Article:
When Work Disappears: The World of the New Urban Poor

When Work Disappears: The World of the New Urban Poor

by William Julius Wilson
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When Work Disappears: The World of the New Urban Poor 4.3 out of 5 based on 0 ratings. 3 reviews.
Jdew More than 1 year ago
I'm taking a Sociology course and this book was extremely helpful on what my group needed to research. Our final project hypothesis is that unemployment causes neighborhood destabilization. If you have a similar project that you're going to be working on for school I would highly recommend this book. It's also great for any discussion on unemployment and the kind of individualistic society we live in. It focuses a lot on the evils of blaming people instead of a broken system and putting to bed the myth of "pulling yourself up by the bootstraps." The last chapter had some really great insights and ideas about how to handle unemployment and what we can do to help the working class poor. Great read! Highly recommended for anyone doing any kind of research on unemployment.
Anonymous More than 1 year ago
When Work Disappears: Book Review When Work Disappears: The World of the New Urban Poor (1996) is a book written by the author William Julius Wilson, who is Professor of Social Policy at Harvard. Wilson argues that the the sudden vanishing of work and the negative product of that disappearance for both social and cultural life is the central issues in the inner-city ghetto. He set out to discuss social disorganization without singling out the poor. Wilson writes that continuous joblessness has deprived those in the inner city of skills needed to find and keep jobs. Wilson's book uses evidence from large-scale scientific surveys in the ghetto and information pulled from ethnography styled interviews of ghetto residents in order to create a complete picture of the problems that face the residents.Wilson writes that people who live in the disorganized, job deprived ghettos face dim prospects. Poor public transportation often fails to provide access to job locations, stereotypes about poor blacks, especially black men also make jobs more difficult to obtain. Wilson pays no mind to the idea that inner-city residents have a "culture of poverty" or damaged personalities. He holds that directly assessing the problem of joblessness is the solution to urban inner-city issues. Wilson supports work programs modeled after those after the Depression. Wilson ties the disappearance of inner-city jobs to industrial restructuring, suburbanization, foreign competition, and racism. Overall I enjoyed reading this book, however, there was too much included that I felt I already knew. There were interviews on subjects I can personally relate to and that made it easier to read. I liked the seriousness and the direct message to the reader that this needs to stop. But, I felt that Wilson made it over complicated and he may have stretched the issues a bit too far. I recommend this book to anyone who wants to see what is actually going on in the world of the American urban poor communities.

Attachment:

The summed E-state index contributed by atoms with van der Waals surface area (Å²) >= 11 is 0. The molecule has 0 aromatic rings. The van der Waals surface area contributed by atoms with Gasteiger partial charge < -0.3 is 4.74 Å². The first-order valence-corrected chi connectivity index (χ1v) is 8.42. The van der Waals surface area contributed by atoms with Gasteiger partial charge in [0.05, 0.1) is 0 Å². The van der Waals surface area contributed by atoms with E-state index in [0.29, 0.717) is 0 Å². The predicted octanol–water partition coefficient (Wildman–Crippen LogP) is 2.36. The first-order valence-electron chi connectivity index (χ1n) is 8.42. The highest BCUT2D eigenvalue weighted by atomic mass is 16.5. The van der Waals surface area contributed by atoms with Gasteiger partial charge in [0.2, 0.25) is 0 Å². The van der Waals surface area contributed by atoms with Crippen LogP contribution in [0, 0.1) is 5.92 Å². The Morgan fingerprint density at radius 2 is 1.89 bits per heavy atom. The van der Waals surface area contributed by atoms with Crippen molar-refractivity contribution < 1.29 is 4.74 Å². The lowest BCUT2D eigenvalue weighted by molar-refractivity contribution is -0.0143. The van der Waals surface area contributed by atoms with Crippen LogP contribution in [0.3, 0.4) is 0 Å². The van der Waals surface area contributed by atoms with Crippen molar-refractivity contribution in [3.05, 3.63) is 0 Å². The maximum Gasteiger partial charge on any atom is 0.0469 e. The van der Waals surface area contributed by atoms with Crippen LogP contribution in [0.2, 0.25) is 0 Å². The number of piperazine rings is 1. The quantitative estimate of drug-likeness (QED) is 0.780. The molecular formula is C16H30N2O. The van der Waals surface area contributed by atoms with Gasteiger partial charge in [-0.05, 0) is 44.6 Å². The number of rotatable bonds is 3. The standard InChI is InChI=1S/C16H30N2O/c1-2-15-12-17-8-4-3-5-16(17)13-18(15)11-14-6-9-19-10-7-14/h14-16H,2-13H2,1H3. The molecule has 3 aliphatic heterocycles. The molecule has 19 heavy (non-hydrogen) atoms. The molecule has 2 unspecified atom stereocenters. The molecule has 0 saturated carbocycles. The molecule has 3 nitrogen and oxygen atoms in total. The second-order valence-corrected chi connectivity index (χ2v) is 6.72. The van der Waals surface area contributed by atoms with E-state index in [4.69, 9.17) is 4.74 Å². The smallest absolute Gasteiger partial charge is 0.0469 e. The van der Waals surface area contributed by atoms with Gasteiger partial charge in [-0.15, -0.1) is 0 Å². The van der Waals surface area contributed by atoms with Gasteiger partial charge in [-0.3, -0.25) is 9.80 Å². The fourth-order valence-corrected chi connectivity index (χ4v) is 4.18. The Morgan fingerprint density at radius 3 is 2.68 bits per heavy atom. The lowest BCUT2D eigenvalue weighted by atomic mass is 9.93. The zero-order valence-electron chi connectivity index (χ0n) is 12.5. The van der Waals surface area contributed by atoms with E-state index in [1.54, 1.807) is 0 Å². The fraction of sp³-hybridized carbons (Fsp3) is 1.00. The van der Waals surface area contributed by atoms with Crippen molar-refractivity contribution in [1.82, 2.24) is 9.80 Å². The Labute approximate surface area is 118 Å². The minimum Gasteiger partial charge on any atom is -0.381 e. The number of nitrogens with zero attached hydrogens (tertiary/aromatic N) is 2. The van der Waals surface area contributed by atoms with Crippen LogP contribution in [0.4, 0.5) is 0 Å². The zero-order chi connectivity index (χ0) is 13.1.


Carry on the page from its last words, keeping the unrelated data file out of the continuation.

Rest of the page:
Guest More than 1 year ago
Wilson is not affraid to tell us what is wrong with our society, he also has a plan for fixing it. When Wilson speak Washington ought to listen.